Katie Allen is a Shepherd and Maker; custodian of the land and advocate for her flock of British, native breed sheep. Based in the Cotswolds, she works to connect more people with the reality that our clothes come from farming, just like our food. Her hand-crafted, 100% traceable knitwear demonstrates how British wool can be grown regeneratively, simply and locally processed, resulting in clothing that is beautiful, honest and good for the earth.
There is no better way to assure the quality of your raw material than by growing it yourself. As the farmer, designer and garment producer for her knitwear, she takes responsibility for each stage of production – from getting her hands dirty in the field, to fully fashioning each garment on her knitting machine. She uses shepherding processes that honour soil and biodiversity to encourage a wholesome farmed environment, alongside careful attention to slow, hand-crafted production. Her compassion for her sheep and the land they graze, combined with an innovative commitment to regional, low-carbon processing enables her to work sustainably all along her supply chain and create an important connection between people, place and product.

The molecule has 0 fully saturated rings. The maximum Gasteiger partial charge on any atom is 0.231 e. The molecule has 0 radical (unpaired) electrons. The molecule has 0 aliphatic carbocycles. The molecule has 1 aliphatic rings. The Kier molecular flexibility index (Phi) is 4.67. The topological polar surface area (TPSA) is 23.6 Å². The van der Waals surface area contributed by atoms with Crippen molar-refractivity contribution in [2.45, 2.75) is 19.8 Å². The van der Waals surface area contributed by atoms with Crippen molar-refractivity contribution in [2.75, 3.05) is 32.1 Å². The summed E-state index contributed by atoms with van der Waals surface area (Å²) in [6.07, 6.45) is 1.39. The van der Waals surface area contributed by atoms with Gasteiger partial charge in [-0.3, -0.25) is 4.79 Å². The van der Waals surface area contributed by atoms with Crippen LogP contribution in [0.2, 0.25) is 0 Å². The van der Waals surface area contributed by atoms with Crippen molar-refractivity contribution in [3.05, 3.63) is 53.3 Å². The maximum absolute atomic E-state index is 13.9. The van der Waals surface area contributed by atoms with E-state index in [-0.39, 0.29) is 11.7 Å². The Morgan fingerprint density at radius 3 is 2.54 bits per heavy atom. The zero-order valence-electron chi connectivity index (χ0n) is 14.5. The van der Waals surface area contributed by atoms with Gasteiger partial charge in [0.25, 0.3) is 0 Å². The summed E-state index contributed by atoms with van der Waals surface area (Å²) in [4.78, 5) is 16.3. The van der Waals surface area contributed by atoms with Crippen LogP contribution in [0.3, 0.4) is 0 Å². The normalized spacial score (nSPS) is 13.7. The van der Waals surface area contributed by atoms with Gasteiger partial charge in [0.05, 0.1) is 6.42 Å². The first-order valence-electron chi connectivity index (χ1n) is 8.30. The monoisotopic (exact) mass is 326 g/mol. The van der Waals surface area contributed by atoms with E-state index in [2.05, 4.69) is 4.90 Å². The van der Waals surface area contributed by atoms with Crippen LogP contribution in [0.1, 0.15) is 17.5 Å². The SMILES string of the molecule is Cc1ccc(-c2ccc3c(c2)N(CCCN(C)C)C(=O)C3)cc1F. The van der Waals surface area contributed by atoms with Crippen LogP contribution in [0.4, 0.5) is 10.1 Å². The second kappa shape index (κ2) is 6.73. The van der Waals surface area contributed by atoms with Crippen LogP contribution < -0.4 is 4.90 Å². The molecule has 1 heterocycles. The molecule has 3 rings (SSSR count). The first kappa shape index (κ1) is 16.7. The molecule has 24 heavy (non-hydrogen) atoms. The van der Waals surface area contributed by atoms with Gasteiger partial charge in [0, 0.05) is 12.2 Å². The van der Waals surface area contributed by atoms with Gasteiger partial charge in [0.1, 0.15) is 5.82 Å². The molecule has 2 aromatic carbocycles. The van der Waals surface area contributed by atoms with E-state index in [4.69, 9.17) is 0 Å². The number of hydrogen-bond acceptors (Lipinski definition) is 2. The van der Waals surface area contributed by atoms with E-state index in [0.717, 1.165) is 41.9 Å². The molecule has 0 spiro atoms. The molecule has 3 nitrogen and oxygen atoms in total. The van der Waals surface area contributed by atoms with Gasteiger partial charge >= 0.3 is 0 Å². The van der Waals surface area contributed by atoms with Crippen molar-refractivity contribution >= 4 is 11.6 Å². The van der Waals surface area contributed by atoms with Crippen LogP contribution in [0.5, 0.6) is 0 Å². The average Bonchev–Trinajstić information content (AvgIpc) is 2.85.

Her work with the flock immerses her in the outdoors. As a designer she sees beauty in simplicity and constantly takes inspiration from the seasonal British countryside and her surroundings; a hedgerow bursting with colour and wildlife, or the ageing roof rafters of an abandoned woodshed.
She creates her garments using the no-waste knitting process of fully fashioning – whereby each piece of the garment is knitted separately and then sewn together by hand. Using a hand-powered knitting machine, means no electricity is used in their construction and she employs a complex technique called intarsia for her larger block patterns that require careful hand-finishing.
Every piece is distinctive in design offering bold patterns and eye-catching colour. Authentic in origin, they are bound to the journey of her shepherding life – from delivering lambs and watching their fleeces grow throughout the season, to shearing time and handing over her wool clip to the mill. When she runs the threads of yarn through her hands on the knitting machine, knowing she’s spent the year caring for the animals that produced it, she feels a profound connection to her work.